|Love Letters to The Dead by Ava Dellaira|
Hardcover/eBook, 327 pages
Published April 1, 2014 by Farrar, Straus, and Giroux (BYR)
It begins as an assignment for English class: Write a letter to a dead person. Laurel chooses Kurt Cobain because her sister, May, loved him. And he died young, just like May did. Soon, Laurel has a notebook full of letters to people like Janis Joplin, Amy Winehouse, Amelia Earhart, Heath Ledger, and more; though she never gives a single one of them to her teacher. She writes about starting high school, navigating new friendships, falling in love for the first time, learning to live with her splintering family. And, finally, about the abuse she suffered while May was supposed to be looking out for her. Only then, once Laurel has written down the truth about what happened to herself, can she truly begin to accept what happened to May. And only when Laurel has begun to see her sister as the person she was; lovely and amazing and deeply flawed; can she begin to discover her own path.
review by Meghan
"Maybe when we tell our stories, however bad they are, we don't belong to them anymore. They become ours. And maybe what growing up really means is knowing that you don't have to just be a character, going whichever way the story says. It's knowing that you could be the author instead."
Love Letters to the Dead is the emotional journey of high school freshman Laurel as she learns to forgive and accept the recent death of her sister, May. Through letters to deceased music icons and inspirational historic figures, Laurel reveals pieces of the events that took place prior to May's death and the source of her ensuing feelings of angst and abandonment. Laurel's recollections of what happened to her and her sister are almost painful to read and had me wishing I could somehow wrap my arms around this young frightened girl and tell her that it's all okay. As Laurel learns to open up to the people in her life, she begins to accept what happened to her and May and realizes that she must move on and forgive her sister for leaving.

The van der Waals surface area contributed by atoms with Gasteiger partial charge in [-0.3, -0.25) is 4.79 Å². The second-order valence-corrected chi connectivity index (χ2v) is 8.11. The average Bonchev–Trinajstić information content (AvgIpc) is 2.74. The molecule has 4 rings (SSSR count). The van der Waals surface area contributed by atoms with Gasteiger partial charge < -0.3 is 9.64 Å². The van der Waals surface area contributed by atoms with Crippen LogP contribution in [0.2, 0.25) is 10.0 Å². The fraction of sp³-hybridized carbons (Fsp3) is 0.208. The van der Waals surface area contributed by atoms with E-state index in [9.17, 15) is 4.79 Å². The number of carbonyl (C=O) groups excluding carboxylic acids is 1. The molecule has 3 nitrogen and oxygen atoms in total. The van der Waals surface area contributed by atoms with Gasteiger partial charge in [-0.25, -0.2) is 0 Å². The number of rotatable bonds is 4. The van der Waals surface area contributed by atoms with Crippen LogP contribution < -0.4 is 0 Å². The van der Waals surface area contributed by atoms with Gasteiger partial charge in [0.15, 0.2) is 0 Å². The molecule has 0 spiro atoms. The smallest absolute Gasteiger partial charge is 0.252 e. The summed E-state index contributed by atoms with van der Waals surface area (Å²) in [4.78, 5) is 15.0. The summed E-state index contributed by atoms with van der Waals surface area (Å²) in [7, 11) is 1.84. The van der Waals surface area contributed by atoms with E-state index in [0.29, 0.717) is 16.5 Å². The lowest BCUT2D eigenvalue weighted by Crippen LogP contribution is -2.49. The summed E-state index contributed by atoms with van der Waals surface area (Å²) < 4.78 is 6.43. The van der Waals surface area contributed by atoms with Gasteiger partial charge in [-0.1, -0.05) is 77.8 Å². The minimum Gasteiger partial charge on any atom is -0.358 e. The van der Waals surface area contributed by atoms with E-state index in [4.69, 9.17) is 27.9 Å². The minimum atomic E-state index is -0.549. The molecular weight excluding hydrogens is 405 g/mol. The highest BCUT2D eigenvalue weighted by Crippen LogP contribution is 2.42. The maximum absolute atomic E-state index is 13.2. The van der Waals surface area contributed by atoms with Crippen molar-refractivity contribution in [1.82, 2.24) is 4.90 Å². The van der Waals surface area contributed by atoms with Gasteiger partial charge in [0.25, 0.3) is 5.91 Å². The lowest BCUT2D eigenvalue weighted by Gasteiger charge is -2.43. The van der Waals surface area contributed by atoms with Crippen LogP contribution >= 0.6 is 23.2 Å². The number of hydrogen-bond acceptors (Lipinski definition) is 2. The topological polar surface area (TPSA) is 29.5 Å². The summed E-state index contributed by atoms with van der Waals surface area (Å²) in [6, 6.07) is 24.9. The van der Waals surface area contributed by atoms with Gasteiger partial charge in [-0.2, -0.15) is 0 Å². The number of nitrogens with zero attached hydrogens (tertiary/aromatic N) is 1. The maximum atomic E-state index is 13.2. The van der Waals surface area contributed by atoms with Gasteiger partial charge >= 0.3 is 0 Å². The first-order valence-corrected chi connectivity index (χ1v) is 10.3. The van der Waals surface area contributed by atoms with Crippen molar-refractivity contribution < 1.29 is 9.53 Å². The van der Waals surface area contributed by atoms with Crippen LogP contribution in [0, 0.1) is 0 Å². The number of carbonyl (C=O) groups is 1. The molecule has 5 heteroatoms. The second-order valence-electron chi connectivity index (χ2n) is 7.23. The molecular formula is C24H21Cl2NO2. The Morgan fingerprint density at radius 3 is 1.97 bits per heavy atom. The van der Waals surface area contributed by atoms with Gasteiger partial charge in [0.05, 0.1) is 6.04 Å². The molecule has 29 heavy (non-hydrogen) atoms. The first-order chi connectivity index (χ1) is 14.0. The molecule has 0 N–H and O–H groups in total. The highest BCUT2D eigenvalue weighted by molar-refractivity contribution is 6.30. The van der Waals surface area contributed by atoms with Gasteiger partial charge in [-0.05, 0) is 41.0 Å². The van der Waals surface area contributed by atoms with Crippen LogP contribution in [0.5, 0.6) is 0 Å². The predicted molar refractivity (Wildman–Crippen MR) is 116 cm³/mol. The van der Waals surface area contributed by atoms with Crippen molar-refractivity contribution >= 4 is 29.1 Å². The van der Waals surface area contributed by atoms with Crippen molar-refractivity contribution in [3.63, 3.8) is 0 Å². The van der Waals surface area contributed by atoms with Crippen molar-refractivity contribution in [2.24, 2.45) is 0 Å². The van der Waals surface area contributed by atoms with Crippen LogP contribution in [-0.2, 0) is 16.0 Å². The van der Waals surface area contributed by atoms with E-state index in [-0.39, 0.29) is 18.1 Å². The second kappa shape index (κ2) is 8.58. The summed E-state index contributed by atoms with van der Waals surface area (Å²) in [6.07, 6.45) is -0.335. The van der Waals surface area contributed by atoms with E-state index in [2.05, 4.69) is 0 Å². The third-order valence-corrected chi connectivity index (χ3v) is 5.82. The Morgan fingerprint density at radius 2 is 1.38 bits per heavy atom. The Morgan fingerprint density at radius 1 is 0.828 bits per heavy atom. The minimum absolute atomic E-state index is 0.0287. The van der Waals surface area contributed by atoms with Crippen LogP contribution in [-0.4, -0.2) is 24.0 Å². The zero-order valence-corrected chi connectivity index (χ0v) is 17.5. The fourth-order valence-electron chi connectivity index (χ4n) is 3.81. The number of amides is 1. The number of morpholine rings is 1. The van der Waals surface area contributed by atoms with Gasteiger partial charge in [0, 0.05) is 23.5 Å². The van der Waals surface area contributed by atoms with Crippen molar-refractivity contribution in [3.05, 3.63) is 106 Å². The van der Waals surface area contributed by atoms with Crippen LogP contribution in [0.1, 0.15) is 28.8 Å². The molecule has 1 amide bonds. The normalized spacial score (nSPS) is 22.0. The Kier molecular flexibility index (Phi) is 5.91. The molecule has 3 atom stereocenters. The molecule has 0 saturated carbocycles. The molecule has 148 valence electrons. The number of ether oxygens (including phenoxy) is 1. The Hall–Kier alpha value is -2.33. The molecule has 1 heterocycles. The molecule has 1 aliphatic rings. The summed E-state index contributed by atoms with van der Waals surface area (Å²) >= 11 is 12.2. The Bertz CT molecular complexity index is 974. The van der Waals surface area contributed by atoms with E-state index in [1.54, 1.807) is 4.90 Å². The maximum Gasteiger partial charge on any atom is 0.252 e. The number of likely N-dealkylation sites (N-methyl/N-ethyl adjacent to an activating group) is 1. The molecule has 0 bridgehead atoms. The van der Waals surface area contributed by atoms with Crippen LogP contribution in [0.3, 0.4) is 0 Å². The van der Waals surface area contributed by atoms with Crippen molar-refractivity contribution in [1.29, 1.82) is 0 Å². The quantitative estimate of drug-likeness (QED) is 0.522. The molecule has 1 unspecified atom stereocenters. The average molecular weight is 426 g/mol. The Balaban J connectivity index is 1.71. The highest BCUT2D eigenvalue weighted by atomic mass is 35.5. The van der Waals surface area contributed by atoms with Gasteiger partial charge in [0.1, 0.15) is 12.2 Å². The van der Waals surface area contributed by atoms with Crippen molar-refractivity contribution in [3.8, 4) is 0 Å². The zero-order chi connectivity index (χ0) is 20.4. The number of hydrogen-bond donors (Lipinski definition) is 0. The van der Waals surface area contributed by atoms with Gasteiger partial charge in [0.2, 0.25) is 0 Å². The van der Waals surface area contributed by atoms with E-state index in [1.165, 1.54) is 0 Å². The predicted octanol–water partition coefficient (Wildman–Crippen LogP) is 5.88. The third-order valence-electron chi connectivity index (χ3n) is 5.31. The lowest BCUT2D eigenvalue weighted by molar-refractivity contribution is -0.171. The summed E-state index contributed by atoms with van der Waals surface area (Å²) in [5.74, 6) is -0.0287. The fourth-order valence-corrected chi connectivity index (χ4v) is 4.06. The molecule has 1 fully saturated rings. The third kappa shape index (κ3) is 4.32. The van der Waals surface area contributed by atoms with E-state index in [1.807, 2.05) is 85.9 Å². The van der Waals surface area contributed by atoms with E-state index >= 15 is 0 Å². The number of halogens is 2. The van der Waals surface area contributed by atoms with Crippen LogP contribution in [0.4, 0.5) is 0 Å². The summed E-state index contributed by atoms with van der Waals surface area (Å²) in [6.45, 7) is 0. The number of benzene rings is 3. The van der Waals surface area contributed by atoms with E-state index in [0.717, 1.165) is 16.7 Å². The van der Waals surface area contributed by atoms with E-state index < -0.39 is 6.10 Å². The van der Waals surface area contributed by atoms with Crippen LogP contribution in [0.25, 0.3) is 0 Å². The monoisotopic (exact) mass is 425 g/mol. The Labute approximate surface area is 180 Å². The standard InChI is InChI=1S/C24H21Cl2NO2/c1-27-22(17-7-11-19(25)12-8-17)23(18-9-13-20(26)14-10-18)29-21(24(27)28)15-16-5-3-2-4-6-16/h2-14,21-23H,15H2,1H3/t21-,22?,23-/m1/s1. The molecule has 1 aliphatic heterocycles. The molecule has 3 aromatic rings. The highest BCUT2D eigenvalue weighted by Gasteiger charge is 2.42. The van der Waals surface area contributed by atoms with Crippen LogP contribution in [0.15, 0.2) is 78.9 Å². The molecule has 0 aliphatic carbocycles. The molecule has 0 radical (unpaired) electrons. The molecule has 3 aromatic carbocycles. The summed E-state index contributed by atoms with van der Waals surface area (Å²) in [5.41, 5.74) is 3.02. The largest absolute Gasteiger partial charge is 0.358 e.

It is evident that Laurel speaks from the heart when she discusses vulnerabilities that would be nerve-racking to share with any person. This is why she chooses to write to deceased musicians and others who have dealt with some burdening struggle themselves. Ava Dellaira's writing is raw and almost lyrical at times, and will surely pull on your heart strings. Love Letters is so beautifully resonant that I have filled a few pages in a notebook with quotations that I wish to keep for future reference.
Something that I particularly admired about Love Letters is how every character is experiencing some kind of internal struggle. Two of Laurel's friends struggle to accept a love that carries a disparaging social stigma, while her other friends struggle to keep their relationship alive amongst an inevitable separation. Laurel's parents cope with feelings of guilt and inadequacy that stem from their separation and the loss of a child. I was even touched by Aunt Amy's efforts to find love and break out of the loneliness that has surrounded her life.
Ultimately a tale of forgiveness and self-discovery, Love Letters to The Dead is a great read for fans of Stephen Chbosky's The Perks of Being a Wallflower or anyone looking for a deep, raw story of innocence, grief, and acceptance.
Cover Comment: Beautifully unique and captivating
Book Source: ARC for review